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Roads belong to the plows

  • Michael Antonellis of Sokoloski Landscaping plows South Deerfield in Thursday’s snowstorm.<br/>Recorder/Paul Franz

    Michael Antonellis of Sokoloski Landscaping plows South Deerfield in Thursday’s snowstorm.
    Recorder/Paul Franz

  • Michael Antonellis of Sokoloski Landscaping in South Deerfield plows customers’ drives in South Deerfield in the midst of Thursday’s snowfall.        Recorder/Paul Franz

    Michael Antonellis of Sokoloski Landscaping in South Deerfield plows customers’ drives in South Deerfield in the midst of Thursday’s snowfall. Recorder/Paul Franz

  • Michael Antonellis of Sokoloski Landscaping plows South Deerfield in Thursday’s snowstorm.<br/>Recorder/Paul Franz
  • Michael Antonellis of Sokoloski Landscaping in South Deerfield plows customers’ drives in South Deerfield in the midst of Thursday’s snowfall.        Recorder/Paul Franz

SOUTH DEERFIELD — By mid-afternoon Thursday, this typically bustling farm town had grown quiet as a fast falling snow blanketed the area. Schools were canceled, the town hall was closed, and most businesses didn’t open. Breaking the silence was the loud sound of plows pushing through the white snow as dozens of private and town plow trucks scattered throughout South Deerfield.

The trucks were clearing the way for what was fast becoming one of the biggest snowstorms of the season.

The National Weather Service predicted 10 to 14 inches of snow for Franklin County starting Thursday morning and continuing early today.

At 2 p.m., about five inches of snow already covered Deerfield. It was the start of a long day.

Sixteen drivers for Sokoloski’s Landscaping, a family business owned by Paul Sokoloski, climbed into the large trucks mounted with 9.5-foot plows. The white trucks with their green logos are a common sight in the neighborhood as they pick up, plow through and clean snow off the roads of 300 Deerfield properties.

It was the first of two rounds of plowing. The Sokoloski crew hit the streets early to plow the driveways of their clients. The crew would later return to do a second cleanup. At the end of the storm in the early morning, they would return to sand and salt the roads.

Each driver was equipped with a list of about 25 properties, ranging from small businesses to large commercial properties and private estates. The properties are broken up into sections so the drivers don’t have to keep criss-crossing throughout the neighborhood.

Mike Antonellis, 27, of South Deerfield, quickly glanced at his list and headed for the South Deerfield Veterinary Clinic on Elm Street.

Antonellis knows his list of properties well. He’s been plowing the same driveways each winter as an on-call driver for Sokoloski Landscaping since 2008.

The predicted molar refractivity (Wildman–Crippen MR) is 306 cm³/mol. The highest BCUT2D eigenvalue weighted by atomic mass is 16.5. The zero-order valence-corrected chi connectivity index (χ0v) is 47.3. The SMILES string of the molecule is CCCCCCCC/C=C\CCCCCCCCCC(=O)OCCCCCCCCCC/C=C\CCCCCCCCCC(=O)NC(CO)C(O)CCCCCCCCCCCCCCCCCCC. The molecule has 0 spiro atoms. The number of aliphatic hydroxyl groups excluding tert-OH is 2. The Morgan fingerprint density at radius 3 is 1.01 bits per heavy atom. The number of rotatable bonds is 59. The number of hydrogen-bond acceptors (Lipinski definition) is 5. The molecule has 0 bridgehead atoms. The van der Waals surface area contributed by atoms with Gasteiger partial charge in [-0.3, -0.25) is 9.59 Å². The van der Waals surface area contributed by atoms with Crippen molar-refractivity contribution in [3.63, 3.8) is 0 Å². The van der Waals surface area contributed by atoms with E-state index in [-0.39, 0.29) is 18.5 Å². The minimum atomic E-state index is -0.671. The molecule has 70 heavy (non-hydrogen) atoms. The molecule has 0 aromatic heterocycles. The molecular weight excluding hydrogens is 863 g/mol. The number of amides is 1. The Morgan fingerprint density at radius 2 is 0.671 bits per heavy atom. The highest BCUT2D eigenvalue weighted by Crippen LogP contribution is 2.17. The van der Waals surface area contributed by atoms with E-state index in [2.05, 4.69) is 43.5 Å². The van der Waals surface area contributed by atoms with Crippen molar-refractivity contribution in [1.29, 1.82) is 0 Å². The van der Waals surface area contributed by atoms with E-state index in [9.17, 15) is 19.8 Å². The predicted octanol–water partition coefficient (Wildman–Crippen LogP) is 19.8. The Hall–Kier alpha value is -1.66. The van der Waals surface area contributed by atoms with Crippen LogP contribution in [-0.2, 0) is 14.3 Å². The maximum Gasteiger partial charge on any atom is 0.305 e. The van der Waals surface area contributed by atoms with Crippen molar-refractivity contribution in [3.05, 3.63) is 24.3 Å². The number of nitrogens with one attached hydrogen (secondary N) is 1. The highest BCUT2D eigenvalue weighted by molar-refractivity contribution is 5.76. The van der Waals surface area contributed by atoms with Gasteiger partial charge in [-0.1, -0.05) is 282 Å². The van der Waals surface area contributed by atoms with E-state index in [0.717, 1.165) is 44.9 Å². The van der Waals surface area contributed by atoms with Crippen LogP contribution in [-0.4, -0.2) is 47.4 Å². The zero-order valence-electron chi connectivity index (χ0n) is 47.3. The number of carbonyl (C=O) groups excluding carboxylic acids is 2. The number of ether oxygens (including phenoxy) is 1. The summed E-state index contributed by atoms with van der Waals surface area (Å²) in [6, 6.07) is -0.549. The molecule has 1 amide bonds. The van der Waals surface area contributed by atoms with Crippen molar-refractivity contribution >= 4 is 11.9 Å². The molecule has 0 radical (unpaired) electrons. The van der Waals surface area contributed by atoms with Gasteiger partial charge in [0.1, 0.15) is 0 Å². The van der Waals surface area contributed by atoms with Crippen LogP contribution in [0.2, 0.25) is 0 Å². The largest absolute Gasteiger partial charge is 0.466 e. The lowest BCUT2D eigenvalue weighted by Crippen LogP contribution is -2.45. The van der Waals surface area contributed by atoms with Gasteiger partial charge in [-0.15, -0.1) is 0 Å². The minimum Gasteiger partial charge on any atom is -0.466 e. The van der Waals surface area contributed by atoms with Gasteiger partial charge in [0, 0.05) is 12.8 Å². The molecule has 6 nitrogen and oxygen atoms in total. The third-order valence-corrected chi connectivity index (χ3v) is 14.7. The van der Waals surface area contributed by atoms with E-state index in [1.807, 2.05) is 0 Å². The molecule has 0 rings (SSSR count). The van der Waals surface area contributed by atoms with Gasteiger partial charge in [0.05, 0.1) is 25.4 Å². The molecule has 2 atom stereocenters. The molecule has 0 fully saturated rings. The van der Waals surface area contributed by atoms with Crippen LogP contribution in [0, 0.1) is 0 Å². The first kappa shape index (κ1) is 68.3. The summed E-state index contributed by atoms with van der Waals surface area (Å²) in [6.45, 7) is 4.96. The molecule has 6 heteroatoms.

With a swift press of a button on the driver’s side, Antonellis raised and lifted the plow across the clinic’s driveway, packing the snow back into huge mounds. Soft snow tumbled gently to the side.

Maneuvering the vehicle is natural for Antonellis, who learned how to drive a tractor in a hayfield when he was 5 years old. Antonellis’ family owns the Ciesluk Farmstand in Deerfield. Antonellis helps run and manage the farm.

As Antonellis crossed Routes 5 and 10 and passed and greeted several other plow drivers, he headed toward Eastern Avenue to clear more private driveways.

Later on Jackson Road, Galenski Farm could be seen in the distance. The usually green lush farmland had become a winter wonderland.

The snowfall wasn’t unusual for the year.

Last week’s snowfall also accumulated to around 12 inches and Antonellis worked 12 hours plowing the private driveways.

Around the same time last year, a large snowstorm covered much of Franklin County. Antonellis recalled driving along Kelleher Drive in that February storm, blinded by the snow he had to clear.

Thursday’s snow was light and dry, the best kind to scrape up. Heavy snow, on the other hand, sticks to the plow, making it more difficult to clear the roads, Antonellis said.

What also made the winter clean-up easier was that many cars stayed off the streets. The only movement besides the plow trucks was a tall man wrapped in a warm black coat snowshoeing down Sugarloaf Street.

After almost three hours of plowing private properties, Antonellis headed back toward Sokoloski’s Landscaping on North Main Street. Soon, as the snowfall picked up, it would be time for round two.

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